“By failing to outline any serious plan for the financial future of this country, Democrats who run the Senate and the White House have no basis on which to ask to be kept in their majority.”
WASHINGTON—U.S. Sen. Jeff Sessions (R-AL), Ranking Member of the Senate Budget Committee, issued the following statement today as the U.S. gross national debt was set to surpass $16 trillion for the first time in the country’s history:
“This is a grim landmark for the United States. The gross debt of our federal government will, for the first time, surpass $16 trillion. That’s more government debt per person than Portugal, Italy, Spain, or Greece. Yet the President seems strangely unconcerned. His budget, which received zero votes in the House or Senate, would add another $66,000 in debt for every American household. And the President’s majority in the Senate, which is required by law to produce a budget plan every single year, has refused to do so for more than 1,200 days.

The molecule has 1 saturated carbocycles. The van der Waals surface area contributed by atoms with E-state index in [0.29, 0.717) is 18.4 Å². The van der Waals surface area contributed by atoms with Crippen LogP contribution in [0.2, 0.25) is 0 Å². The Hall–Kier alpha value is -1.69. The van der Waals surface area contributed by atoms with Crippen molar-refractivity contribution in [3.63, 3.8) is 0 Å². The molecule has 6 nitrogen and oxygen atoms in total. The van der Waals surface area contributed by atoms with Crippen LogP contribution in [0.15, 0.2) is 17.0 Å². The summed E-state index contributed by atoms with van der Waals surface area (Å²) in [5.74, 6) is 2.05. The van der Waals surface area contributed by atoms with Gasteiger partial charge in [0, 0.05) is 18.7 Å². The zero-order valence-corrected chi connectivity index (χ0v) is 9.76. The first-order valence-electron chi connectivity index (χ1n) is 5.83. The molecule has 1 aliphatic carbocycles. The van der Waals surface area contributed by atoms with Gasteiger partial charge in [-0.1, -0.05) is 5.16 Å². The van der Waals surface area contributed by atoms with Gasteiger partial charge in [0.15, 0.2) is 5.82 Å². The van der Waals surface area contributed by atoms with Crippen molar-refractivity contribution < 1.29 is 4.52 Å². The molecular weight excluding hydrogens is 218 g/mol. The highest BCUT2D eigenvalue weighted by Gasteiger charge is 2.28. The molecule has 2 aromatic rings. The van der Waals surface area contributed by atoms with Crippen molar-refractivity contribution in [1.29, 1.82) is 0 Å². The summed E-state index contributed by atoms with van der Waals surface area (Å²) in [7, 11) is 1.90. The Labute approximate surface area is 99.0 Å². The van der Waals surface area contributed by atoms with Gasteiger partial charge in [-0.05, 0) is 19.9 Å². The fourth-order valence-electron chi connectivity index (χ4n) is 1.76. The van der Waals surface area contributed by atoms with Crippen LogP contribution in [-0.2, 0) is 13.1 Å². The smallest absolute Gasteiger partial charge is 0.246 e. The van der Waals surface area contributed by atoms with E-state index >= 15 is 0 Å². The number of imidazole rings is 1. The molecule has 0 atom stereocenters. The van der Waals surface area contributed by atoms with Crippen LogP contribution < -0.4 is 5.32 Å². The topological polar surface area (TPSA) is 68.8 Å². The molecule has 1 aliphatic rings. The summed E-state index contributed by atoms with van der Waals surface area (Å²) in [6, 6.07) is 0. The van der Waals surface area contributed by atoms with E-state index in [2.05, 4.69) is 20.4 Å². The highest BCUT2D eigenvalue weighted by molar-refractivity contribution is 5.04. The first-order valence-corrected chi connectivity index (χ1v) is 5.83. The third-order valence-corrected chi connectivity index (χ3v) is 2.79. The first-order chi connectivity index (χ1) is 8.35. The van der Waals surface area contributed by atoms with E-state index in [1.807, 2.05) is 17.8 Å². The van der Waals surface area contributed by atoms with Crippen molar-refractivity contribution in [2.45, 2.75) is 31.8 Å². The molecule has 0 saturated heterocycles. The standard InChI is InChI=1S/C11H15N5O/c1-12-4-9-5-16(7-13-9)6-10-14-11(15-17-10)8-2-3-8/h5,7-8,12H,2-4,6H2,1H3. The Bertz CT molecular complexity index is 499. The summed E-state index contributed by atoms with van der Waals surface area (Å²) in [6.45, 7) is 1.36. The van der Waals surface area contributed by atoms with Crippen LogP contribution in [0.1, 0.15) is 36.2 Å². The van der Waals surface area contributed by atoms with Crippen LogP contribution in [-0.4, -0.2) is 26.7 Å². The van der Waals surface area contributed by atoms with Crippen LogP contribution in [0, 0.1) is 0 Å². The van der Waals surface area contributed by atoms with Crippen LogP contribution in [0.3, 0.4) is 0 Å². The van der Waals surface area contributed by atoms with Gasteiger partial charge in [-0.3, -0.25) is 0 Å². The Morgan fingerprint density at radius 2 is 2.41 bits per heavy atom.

We are on a dramatically unsustainable path. Forty cents of every dollar we spend is borrowed. Systemic factors, such as our aging population, make this the most serious financial challenge our nation has ever faced. This year will mark the fourth straight deficit in excess of a trillion dollars. In the last 3 months, more people have been permanently been added to the disability rolls than have found jobs. The IRS is mailing billions of dollars in tax credits to illegal aliens, and the USDA is partnering with Mexico to boost enrollment in food stamps. Washington is disconnected from reality.
But this crisis cannot be ducked. By failing to outline any serious plan for the financial future of this country, Democrats who run the Senate and the White House have no basis on which to ask to be kept in their majority. The nation is in desperate need of strong executive leadership to end the financial chaos, restore discipline to government, and lead us to an economic renaissance.”
NOTE: The Treasury Department’s most recent official figures show total debt outstanding at $15.9905 trillion. A Friday auction of $48.6 billion in notes with maturities between 2 and 7 years, in addition to an issuance of Treasury Inflation-Protected Securities (TIPS), is set to push gross debt considerably over the $16 trillion threshold when the new report is published later today.